Frank Wisner in a memorandum to Robert Joyce requests State Department views on policy guidance for Radio Liberty broadcasts, to be organized by the Russian émigré Political Center and adhering to a list of 21 prescriptions and prohibitions.

  • June 09, 1952

    State Department and Office of Policy Coordination Discussion of Radio Liberty

    State Department and Office of Policy Coordination officials discuss differences among émigré groups and hostility of the exile Ukrainian Congress to the American Committee for Liberation.

  • July 03, 1952

    State Department Views on Radio Liberty

    Responding to Frank Wisner’s June 2 request ["Office of Policy Coordination Requests State Department Views on Radio Liberty"], the State Department Office of East European Affairs provides Robert Joyce with its views of proposed RL broadcasts, stressing a policy of “self determination for the nationalities when conditions are such as to permit them freely to give expression to their will” [a formulation which would be known as non-predeterminism].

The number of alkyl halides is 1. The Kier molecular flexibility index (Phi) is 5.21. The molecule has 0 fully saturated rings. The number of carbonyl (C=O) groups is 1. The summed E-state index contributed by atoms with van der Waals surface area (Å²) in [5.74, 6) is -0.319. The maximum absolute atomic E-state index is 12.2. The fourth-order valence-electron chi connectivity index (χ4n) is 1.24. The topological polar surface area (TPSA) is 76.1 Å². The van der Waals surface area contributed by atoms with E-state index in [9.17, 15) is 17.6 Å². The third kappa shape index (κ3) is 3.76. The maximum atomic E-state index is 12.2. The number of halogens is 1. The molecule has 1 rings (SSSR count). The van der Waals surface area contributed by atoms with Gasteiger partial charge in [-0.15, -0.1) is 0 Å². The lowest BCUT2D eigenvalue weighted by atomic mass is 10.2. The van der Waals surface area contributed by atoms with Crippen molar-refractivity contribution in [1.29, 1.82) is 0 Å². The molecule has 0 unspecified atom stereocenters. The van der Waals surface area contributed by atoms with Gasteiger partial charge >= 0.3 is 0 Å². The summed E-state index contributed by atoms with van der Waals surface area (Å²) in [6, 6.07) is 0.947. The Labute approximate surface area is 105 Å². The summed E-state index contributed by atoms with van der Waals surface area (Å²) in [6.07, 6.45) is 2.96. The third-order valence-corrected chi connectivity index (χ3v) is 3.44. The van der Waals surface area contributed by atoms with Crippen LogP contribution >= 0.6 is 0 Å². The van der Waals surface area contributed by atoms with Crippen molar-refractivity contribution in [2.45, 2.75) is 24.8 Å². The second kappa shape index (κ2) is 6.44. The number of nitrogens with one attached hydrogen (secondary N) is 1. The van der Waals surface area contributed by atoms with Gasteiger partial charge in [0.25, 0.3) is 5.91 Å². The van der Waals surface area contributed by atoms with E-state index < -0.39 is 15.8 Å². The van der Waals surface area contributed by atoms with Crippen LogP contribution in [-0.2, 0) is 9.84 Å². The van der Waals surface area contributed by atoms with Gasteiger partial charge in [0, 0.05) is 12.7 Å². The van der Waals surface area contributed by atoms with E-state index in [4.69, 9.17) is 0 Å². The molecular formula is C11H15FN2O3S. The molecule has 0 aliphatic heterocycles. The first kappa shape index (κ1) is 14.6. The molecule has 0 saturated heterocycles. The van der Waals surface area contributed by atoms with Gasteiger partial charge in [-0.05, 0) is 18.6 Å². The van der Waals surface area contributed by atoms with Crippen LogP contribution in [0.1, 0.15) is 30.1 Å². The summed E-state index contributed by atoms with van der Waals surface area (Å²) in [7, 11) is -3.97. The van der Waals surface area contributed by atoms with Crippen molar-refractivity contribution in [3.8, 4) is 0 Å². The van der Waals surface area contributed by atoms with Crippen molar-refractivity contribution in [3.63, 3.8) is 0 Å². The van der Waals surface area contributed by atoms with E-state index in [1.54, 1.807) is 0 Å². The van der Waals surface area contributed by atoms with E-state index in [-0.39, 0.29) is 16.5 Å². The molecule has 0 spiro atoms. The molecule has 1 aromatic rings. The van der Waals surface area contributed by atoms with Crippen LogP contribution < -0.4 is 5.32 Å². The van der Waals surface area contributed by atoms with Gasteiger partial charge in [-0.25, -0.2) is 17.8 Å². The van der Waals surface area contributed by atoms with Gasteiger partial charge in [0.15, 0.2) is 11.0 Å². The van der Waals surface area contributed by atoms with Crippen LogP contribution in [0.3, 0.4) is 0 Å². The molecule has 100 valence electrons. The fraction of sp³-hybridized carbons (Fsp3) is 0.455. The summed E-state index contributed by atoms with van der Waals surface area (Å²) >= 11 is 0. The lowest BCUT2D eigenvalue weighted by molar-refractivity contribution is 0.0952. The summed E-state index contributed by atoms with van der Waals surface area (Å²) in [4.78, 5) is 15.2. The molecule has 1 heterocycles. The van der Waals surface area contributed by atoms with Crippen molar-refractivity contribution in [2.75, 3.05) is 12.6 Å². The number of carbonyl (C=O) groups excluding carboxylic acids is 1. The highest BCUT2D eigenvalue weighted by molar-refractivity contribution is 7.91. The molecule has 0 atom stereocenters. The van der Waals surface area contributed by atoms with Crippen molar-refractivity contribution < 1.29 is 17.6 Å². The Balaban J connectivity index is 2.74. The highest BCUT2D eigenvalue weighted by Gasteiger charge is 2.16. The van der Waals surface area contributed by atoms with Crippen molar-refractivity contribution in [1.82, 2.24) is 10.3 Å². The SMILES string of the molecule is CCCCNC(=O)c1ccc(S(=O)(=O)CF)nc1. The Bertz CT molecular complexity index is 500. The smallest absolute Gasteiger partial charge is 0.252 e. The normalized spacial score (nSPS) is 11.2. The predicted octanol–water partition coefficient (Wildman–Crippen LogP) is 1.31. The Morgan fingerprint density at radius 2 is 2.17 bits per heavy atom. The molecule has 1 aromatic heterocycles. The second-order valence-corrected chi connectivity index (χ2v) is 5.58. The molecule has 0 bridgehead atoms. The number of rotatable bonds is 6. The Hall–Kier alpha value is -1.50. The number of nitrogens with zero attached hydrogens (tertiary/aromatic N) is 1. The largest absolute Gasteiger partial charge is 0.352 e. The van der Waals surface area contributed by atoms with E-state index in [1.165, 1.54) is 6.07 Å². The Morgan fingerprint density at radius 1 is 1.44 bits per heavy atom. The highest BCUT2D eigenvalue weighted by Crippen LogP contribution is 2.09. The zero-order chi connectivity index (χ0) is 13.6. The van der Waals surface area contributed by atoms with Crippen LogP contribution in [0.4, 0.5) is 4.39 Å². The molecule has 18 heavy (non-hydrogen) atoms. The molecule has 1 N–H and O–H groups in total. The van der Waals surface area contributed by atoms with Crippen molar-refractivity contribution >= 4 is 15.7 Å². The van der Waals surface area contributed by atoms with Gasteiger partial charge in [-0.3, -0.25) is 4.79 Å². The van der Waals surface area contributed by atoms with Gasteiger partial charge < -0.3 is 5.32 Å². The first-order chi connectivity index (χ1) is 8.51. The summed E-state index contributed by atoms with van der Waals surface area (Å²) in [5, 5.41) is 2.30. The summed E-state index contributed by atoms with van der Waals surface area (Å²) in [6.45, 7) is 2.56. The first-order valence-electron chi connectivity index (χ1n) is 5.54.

• July 16, 1952

    Revised Princeton Statement [on American Foreign Policy]

    The Psychological Strategy Board issues a restrained revision of the Princeton Statement adopted at a May 1952 meeting at Princeton on psychological operations [available in the Hoover Archives] convened at the initiative of Free Europe Committee President C.D. Jackson.

  • August 04, 1952

    CIA-Free Europe Committee Memorandum of Understanding

    Allen Dulles records initialing a Memorandum of Understanding with Free Europe Committee (FEC). The Memorandum, also initialed by FEC President Howard B. Miller, outlines procedures for CIA (“Sponsor”) approval of FEC (“Fund”) budget submittals and establishment of a CIA liaison office to handle all FEC contacts except for financial matters and “matters which the Fund desires to take up with the Director of Sponsor [i.e., Dulles] or his immediate Deputies.”

  • January 22, 1953

    Radio Liberty Editorial Policies Defined

    A CIA memorandum formulates guidelines for RL broadcasts to be conducted by a Coordinating Center of Soviet exiles